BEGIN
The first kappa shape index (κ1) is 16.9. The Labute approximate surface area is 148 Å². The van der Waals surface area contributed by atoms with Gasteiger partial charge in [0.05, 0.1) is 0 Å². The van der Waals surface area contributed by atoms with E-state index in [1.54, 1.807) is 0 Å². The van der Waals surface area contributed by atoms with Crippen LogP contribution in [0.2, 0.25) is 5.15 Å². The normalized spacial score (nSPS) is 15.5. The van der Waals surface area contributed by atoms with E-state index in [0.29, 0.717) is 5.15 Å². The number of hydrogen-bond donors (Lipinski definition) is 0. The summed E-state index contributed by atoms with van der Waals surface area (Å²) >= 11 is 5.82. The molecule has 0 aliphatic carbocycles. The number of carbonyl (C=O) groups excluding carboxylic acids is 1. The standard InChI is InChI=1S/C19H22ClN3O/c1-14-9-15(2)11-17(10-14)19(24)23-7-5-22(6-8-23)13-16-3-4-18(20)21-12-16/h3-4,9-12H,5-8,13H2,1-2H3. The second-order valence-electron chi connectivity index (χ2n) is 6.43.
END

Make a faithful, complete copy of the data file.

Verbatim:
The first kappa shape index (κ1) is 16.9. The Labute approximate surface area is 148 Å². The van der Waals surface area contributed by atoms with Gasteiger partial charge in [0.05, 0.1) is 0 Å². The van der Waals surface area contributed by atoms with E-state index in [1.54, 1.807) is 0 Å². The van der Waals surface area contributed by atoms with Crippen LogP contribution in [0.2, 0.25) is 5.15 Å². The normalized spacial score (nSPS) is 15.5. The van der Waals surface area contributed by atoms with E-state index in [0.29, 0.717) is 5.15 Å². The number of hydrogen-bond donors (Lipinski definition) is 0. The summed E-state index contributed by atoms with van der Waals surface area (Å²) >= 11 is 5.82. The molecule has 0 aliphatic carbocycles. The number of carbonyl (C=O) groups excluding carboxylic acids is 1. The standard InChI is InChI=1S/C19H22ClN3O/c1-14-9-15(2)11-17(10-14)19(24)23-7-5-22(6-8-23)13-16-3-4-18(20)21-12-16/h3-4,9-12H,5-8,13H2,1-2H3. The second-order valence-electron chi connectivity index (χ2n) is 6.43.